EMC, EMI, and what they mean to your printed circuit board design.
PCB design techniques that will help you to control the EMC of your design.
PCB design tool features that can help control EMI on your circuit board.
Circuit boards should be designed with care to manage EMC
Longer ago than I would care to admit, my parents gave me a “Playball” metal lunch box to pack my school lunch in. What made this particular lunch box unique was that it included a baseball game on the back panel that you played with little magnetic pieces. This first piqued my interest in magnetics, which is an interest that has stayed with me ever since. These days, though, my focus is more on the electromagnetic forces that can affect a printed circuit board rather than simple games on an old lunch box.
Electromagnetic interference (EMI) can cause serious problems for the intended operation and performance of a circuit board. Managing this interference requires that you design the circuitry on your board to be electromagnetically compatible (EMC) with other circuits on the board, or in nearby electronics. We’re going to take a closer look at what this means, along with some techniques for refining your design for the best EMC circuit performance. And yes, I still have that lunch box; I’m just waiting for its price to escalate on eBay for a big payout.
EMC and EMI on Your Circuit Board
Electromagnetic interference can be generated in different ways on a printed circuit board, and it can be radiated through the air or conducted by the board materials. The sources for EMI include how the board layer stackup is configured, how the parts are placed, and what techniques were used to route the nets. As you can see, good PCB layout techniques are critical in controlling these EMI emissions, which in turn prevents them from contaminating other circuitry or nearby equipment. This whole process of EMI prevention in order for circuits and nearby equipment to work together is known as electromagnetic compatibility.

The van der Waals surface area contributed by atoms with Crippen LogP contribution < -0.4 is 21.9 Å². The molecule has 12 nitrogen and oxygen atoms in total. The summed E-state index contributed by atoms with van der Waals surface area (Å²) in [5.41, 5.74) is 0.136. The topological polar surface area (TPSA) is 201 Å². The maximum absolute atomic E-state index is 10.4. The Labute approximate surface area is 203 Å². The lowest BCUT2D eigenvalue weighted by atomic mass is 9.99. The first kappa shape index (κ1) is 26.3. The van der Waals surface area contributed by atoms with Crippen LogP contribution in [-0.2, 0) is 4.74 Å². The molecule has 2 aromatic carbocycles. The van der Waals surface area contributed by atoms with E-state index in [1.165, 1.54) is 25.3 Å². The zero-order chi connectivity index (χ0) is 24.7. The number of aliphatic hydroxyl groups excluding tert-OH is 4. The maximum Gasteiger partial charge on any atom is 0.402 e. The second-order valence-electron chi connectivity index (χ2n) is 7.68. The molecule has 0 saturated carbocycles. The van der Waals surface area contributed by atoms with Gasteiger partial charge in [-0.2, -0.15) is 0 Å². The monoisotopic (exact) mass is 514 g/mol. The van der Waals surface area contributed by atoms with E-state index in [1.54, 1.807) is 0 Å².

The goal of all of this is to create a circuit board that can pass the standards and testing that are required of it. There are generic standards, product standards, and product family standards. What standards your board will be tested to will depend on the function and application that it was designed for. For instance, circuit boards that are designed for automotive use have multiple standards to meet such as CISPR 12 and CISPR 25 as well as ISO 11451 and ISO 11452. In the environment of a car, there can be hundreds of different automotive systems creating both narrowband and broadband emissions. A circuit board must be able to function without being victimized by the emissions of that environment as well as to not contaminate other nearby systems.
Next, we’ll look at some potential areas of design on a circuit board that can create EMI problems.
Potential Problems Due to Uncontrolled EMI in the PCB
As we said earlier, how a PCB is laid out is critical to how well it can be controlled for EMC. Let’s break this down into three different areas:
Board Layer Structure
Circuit boards are constructed with layers of conductive and non-conductive materials, and how these layers are configured can have an enormous effect on EMI. For instance, a six-layer board with its power and ground planes in the middle of the stackup, on layers 3 & 4, will not offer much in the way of shielding for the other routing layers. By moving these plane layers to 2 & 5, however, they will now provide very good shielding for the signals routed between them on layers 3 & 4.
Components should be placed with their most sensitive or “noisy” nets in mind so that they can be routed as short and direct as possible. This is especially true of power supplies where you want high current lines to have the shortest and widest traces. High-speed clock lines and other sensitive signals will also want the shortest and most direct path to minimize their ability to radiate EMI. In order to do this, the component placement must be optimized for the best signal path routing.
As we said, high-current and sensitive lines need to be routed as short as possible, but there are many other connectivity considerations as well:
Signal routing on different layers should alternate routing directions in order to prevent broadside coupling (crosstalk) between signals on adjacent layers.
High-speed transmission lines should be routed using micro-strip or stripline configurations with adjacent ground planes.
Sensitive lines should be isolated with more trace-to-trace spacing than regular routing.
Controlled impedance lines should be calculated and routed at precise widths.
Ground planes should be designed for clear signal return paths, especially for high-speed signals.